(You shouldn’t expect to be able to understand this data automatically, or to feel inadequate that you can’t do so. This material is produced by professionals for other professionals, usually not for a lay audience. It is entirely legitimate for it to be difficult to understand when you first encounter it).
Why you should avoid bringing management information directly to committee
Bringing management information directly to committee can lead to poor scrutiny.
There are several key reasons for this:
- By the time you bring it to committee, it is likely to be heavily out of date. The validation of performance and finance data, for example, takes time, and when committees only meet four times a year this may mean that you are considering data more than a full quarter after it was produced;
- It is likely to duplicate activity undertaken elsewhere. Cabinet, and Audit, are particular formal spaces where a range of management information is considered. There is a risk that looking at these issues again in scrutiny committees adds little value;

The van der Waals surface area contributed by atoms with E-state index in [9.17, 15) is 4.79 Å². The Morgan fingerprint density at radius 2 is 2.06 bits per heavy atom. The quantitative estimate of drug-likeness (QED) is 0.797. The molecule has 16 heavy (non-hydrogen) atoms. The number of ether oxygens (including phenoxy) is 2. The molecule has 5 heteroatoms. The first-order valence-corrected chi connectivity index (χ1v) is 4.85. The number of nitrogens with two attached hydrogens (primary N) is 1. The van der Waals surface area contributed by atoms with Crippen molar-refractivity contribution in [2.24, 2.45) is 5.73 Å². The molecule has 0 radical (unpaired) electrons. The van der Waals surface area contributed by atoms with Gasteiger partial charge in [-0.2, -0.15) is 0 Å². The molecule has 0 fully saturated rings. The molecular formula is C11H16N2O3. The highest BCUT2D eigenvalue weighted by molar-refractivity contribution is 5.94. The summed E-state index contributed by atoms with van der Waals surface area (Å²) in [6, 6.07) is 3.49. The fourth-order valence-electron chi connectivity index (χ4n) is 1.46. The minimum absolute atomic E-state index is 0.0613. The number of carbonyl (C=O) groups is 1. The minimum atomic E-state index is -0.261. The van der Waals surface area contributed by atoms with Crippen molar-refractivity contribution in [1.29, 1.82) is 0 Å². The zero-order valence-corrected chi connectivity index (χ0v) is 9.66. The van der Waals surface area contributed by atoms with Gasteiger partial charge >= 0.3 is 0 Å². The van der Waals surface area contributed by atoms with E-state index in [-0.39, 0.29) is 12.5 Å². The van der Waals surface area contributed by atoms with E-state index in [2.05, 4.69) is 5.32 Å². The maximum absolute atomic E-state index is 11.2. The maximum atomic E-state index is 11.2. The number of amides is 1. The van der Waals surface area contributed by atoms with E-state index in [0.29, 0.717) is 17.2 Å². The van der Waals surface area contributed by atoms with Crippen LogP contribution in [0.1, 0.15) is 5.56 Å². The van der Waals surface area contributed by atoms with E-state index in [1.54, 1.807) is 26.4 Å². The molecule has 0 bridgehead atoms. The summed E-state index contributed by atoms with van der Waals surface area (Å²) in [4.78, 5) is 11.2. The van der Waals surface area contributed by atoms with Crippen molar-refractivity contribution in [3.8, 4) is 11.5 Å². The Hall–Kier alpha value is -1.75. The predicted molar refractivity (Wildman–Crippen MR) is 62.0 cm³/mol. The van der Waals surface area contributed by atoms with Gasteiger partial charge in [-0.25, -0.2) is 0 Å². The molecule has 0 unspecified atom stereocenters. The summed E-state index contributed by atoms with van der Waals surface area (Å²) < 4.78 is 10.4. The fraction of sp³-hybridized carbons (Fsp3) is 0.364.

- It divorces performance, finance and risk issues (and other service matters) from the rest of your scrutiny work programme. This information does not exist in isolation, and there is potentially power in being able to use management information to contextualise officer reports on a range of matters.
Instead, there are several purposes for which you can use this information:
- To hold a watching brief over service delivery;
- To set the work programme;
- To frame questioning, in committee and in task and finish groups;
- To formulate recommendations.
To hold a watching brief over service delivery
Ongoing service delivery is complex. As a councillor you will want to be able to “keep an eye” on things in a manageable way, and in a way that gives you a degree of confidence that you are not missing serious and systemic issues.
Looking at management information help to give you that overall picture. Importantly, it is a picture that you can use that management information to triangulate.